Odysseus and The Bathers
“The situation Odysseus finds himself in bears a striking resemblance to contemporary art’s situation in contemporary society. The echo resounds with the same undertones: the seduction of material luxuries, notions of what constitutes a good life, and how these notions entrap ways of thinking and doing. Above all, there is an indescribable homesickness.”
Odysseus and The Bathers is way more than the catalogue of the 2018 eponymous exhibition by Paul Chan at the Museum of Cycladic Art in Athens, Greece. As the artist reflects upon the figure of “Odysseus as artist,” and considers—literallly—the contemporay echoes of the Greek hero’s attitude (his famous “cunning”) adventures, in relation to his own practice & his own contradictions, with regards to today’s world and today’s contemporary art world.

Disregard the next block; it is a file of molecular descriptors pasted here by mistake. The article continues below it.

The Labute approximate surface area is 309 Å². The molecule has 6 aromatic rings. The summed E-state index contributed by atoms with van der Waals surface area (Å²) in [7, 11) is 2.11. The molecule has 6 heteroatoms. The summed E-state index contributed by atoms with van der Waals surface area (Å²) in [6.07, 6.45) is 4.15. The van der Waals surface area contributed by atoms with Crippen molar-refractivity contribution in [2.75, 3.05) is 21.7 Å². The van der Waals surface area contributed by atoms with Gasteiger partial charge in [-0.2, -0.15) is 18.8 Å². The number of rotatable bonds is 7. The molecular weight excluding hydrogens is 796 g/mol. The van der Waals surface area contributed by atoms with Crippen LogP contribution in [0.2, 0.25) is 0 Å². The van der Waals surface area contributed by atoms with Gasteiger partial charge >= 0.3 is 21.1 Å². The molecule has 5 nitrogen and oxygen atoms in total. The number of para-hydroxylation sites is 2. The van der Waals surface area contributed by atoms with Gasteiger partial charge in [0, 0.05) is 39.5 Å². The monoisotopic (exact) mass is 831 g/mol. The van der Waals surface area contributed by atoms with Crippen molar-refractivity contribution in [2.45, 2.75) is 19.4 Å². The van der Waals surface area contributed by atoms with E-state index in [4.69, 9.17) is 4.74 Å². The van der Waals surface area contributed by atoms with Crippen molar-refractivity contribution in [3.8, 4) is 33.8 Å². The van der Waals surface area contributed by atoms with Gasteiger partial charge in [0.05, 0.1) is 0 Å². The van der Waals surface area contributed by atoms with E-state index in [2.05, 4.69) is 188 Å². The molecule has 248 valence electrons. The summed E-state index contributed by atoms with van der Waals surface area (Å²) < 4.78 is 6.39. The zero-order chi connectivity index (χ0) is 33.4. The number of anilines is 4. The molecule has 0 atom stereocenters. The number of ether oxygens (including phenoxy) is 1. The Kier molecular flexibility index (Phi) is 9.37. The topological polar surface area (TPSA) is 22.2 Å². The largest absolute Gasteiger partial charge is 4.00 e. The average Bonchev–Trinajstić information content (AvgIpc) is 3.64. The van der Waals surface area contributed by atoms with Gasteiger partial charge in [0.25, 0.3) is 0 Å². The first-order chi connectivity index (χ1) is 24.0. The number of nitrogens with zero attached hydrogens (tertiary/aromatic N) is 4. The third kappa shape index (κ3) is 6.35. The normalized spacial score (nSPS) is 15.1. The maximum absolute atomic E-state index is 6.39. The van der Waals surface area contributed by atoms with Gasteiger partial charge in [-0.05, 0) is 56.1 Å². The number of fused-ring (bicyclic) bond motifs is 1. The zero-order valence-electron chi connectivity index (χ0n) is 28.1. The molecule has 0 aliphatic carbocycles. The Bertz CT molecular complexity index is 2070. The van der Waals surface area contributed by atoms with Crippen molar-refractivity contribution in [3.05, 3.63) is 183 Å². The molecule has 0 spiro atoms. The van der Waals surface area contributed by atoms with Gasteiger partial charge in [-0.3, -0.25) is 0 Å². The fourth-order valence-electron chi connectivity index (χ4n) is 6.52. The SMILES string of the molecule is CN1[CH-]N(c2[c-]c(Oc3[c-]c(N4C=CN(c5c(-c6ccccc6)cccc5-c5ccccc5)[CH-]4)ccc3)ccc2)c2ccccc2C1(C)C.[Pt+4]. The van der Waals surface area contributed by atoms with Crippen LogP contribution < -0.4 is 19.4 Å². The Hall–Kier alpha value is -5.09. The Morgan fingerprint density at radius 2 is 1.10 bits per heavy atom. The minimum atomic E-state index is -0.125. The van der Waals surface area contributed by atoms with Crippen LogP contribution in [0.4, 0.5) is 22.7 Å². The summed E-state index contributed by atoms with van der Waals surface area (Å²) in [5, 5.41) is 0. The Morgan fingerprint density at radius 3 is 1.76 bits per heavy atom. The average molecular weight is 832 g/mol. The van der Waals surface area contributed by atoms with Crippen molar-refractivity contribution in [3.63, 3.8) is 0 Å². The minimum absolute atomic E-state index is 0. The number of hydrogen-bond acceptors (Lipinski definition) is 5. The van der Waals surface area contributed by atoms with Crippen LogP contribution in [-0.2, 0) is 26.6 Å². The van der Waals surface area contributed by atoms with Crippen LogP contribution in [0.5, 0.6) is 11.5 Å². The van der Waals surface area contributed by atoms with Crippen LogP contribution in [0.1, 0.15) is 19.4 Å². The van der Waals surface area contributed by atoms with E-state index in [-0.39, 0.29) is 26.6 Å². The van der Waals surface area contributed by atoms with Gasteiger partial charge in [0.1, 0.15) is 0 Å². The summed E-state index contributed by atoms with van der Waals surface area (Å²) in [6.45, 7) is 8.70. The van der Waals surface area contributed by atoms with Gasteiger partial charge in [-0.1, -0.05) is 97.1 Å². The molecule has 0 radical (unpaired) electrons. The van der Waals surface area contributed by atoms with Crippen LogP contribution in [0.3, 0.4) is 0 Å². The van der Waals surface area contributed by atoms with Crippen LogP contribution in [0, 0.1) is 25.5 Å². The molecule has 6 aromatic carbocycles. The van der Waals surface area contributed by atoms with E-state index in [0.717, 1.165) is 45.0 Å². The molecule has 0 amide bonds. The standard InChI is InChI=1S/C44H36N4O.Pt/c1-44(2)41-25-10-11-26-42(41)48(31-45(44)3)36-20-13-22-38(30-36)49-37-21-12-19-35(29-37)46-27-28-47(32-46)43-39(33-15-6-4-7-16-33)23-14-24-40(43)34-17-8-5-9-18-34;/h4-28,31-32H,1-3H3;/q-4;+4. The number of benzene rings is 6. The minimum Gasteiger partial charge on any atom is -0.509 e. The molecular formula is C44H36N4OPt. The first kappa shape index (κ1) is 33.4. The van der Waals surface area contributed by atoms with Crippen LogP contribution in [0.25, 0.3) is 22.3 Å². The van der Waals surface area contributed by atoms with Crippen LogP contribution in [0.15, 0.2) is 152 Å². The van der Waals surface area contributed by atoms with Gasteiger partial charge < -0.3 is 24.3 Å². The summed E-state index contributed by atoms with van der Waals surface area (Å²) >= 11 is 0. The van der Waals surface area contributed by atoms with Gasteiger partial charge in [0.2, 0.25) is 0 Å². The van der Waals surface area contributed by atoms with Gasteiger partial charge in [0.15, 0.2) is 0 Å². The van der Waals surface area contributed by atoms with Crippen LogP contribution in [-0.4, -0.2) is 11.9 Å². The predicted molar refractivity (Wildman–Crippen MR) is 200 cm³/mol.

The book also features an essay by curator Sam Thorne, a conversation between Doctor Nikolaos Stampolidis, Director of the Museum of Cycladic Art, and Elina Kountouri, Director of NEON, on the notion of “polytropism,” and fragments by the pre-Socratic philosopher Parmenides (5th century BCE), newly translated by classicist Alexandra Pappas, which illuminate how Odysseus’s “cunning” echoes traditions of thinking in ancient philosophy.
There's also some hilarious photographs of Paul Chan’s kinetic “breathing” sculptures, in a kind of white cube setting.